Disclaimer: This post has the potential to incite wanderlust, spontaneity, or worse, vertiginous heights of jealousy. Should you have a strong aversion to bedazzling European scenery, culture or people, this post will likely deepen it and you are similarly excused. Otherwise proceed with caution.
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Like many casual travellers of non-European descent, I have always possessed a modicum of curiosity with respect to the continent widely crowned as the tourist mecca. Unfortunately, I also fell victim to age-old excuses of having neither the time nor the disposable resources to make the far-flung trek a reality. Despite the seed having been planted in me since my early twenties, it wasn’t until the looming 3-0 that I threw caution to the wind and decided it was high time to embark on my own “Eat, Pray, Love” journey – in Europe. The experience – majority of it solo – has enriched and reinvigorated me on so many levels, that to leave the positive energies unharnessed would be a shameful squander. So without further ado, I will endeavour to re-live the life-changing journey that has taught me as much about the world as it has revealed about myself.
Highlights of United Kingdom
My first stop in Europe (after a butt-numbing 24 hour flight with Qatar Airways through Doha) was the global metropolis of London. First impressions were less than perfect, however, with our stay at the Tune Hotel Westminster marred by the pigeonhole-sized room which left much to be desired (and at over £100/night it was an absolute heist!). Thankfully it was a short overnight stay, as we presented ourselves at Trafalgar London Reception Centre bright and early the following day. With the hardest part duly out of the way, I was ready to immerse myself in the British way of life.
Most tours would consider it a crime not to include a sojourn to Windsor Castle, the British royal residence situated in the county of Berkshire. Having hailed from a country where the only castles are of the sand kind, the Windsor Castle (GBP20 pp) oozed majestic extravagance befitting the longest continually occupied palace in all of Europe. Constructed in the 11th century as three wards (Lower, Middle and Upper) surrounding a central round fortification (Round Tower), the castle and its stately grounds have retained their significance over the years. The lavish State Apartments, miniature Doll’s House and the ceremonious change of guards at 11am were well worth the wait.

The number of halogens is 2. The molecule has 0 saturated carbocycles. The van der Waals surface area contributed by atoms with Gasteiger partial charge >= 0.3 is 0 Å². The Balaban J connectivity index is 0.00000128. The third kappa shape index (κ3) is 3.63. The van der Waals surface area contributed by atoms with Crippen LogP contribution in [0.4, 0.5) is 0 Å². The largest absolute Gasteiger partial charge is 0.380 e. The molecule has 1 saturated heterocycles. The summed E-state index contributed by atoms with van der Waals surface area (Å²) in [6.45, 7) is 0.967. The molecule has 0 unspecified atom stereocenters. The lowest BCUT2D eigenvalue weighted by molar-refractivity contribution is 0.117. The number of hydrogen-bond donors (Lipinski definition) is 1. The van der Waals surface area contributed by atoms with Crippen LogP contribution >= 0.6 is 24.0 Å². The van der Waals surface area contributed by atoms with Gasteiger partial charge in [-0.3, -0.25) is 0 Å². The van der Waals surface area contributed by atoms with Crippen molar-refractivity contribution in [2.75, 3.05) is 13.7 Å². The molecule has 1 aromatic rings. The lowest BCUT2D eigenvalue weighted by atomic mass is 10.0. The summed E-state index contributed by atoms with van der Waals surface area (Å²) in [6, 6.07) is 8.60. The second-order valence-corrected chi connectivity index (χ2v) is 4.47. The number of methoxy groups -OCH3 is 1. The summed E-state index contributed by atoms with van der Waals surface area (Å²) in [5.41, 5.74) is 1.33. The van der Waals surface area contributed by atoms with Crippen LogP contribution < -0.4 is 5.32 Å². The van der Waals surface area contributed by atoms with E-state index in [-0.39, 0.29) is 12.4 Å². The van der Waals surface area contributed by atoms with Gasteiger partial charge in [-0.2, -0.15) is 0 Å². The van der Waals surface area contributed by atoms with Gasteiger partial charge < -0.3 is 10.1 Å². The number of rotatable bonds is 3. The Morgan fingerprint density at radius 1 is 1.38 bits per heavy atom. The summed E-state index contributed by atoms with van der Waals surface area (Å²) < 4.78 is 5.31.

A short coach ride away lies the City of Bath in the county of Somerset, and it was here that we experienced the first taste of magnificent Georgian architecture and UK’s quaint, vibrant township. Bath offers a unique juxtaposition of the old and the new, and is home to the ancient Roman Baths, the Royal Crescent and Jane Austen romance (Northanger Abbey and Persuasion are set here, and the Austen family resided in Bath in the early 18th century).
Traversing back north through the Cotswold region offered its own cinematic charm, with its rolling hills and patchwork pastures accentuating the simplistic beauty of the English landscape.
The second day of the tour started in the City of Chester in the county of Cheshire. Renowned for its medieval black-and-white architecture, the Eastgate Clock (ranked as the second most photographed clock in UK after the Big Ben) and a circa 2 mile city wall representing one of the most well-preserved and complete city walls in the country. The full circuit city wall is highly recommended for its leisurely half-hour walk intermingled with spectacular sightseeing. The Rows along the main retail strip are unique to Britain, and consist of buildings with shops on the lower two storeys, with the shops on the ground floor oftentimes located at a basement level.
It would come as no surprise that the Lake District, with its picturesque lakes, forests and mountains (or fells as they are known locally), maintains its popularity as the English choice for summer vacations. An evocative nostalgia seems to permeate the poetic landscape, which provided the canvass for the likes of William Wordsworth. Given my weak stomach for the water I was undeniably anxious about the first boat trip, however the cruise along Windermere in the mid-morning mist turned out to be such a pleasantly serene ride that I resolved to sign up for all optional cruises available on tour (there would be 5 more).
It wasn’t until our crossing of the border and into the Scottish Highlands that the full majesty of the idyllic British countryside is unveiled before us.
For our venture into Edinburgh, the group stayed at Airth Castle overlooking the village of Airth in the Falkirk area of Scotland. Against a backdrop of ominous Scottish skies, the imposing castle took on an almost haunted look (in fact, the castle is haunted and famed for anecdotal phenomena including a spectre dog with a predilection for biting ankles and sightings of a nanny with young children). Having said this, I commend the Grill Room at Airth Castle for producing some of the most gastronomical British feasts and it was here that I indulged sumptuously in haloumi gnocchi, creamy seafood broth, beer glazed pork ribs, all amongst responsible doses of Scottish haggis.
As the capital of Scotland, our introduction to Edinburgh took us through the Georgian New Town, as well as Edinburgh Castle and the historic Old Town. A plethora of buskers and street performers lined the Royal Mile (Edinburgh’s version of Sydney’s Pitt Street Mall), showcasing everything from bagpipes, costume designs and William Wallace impersonations, to death-defying aerobatic stunts. The bustling backbone of Old Edinburgh is also conveniently decked out with souvenir stores selling Scottish exports including buttermilk biscuits, kilts and whiskey.
(Stayed tuned for Part II – Highlights of Scandinavia!)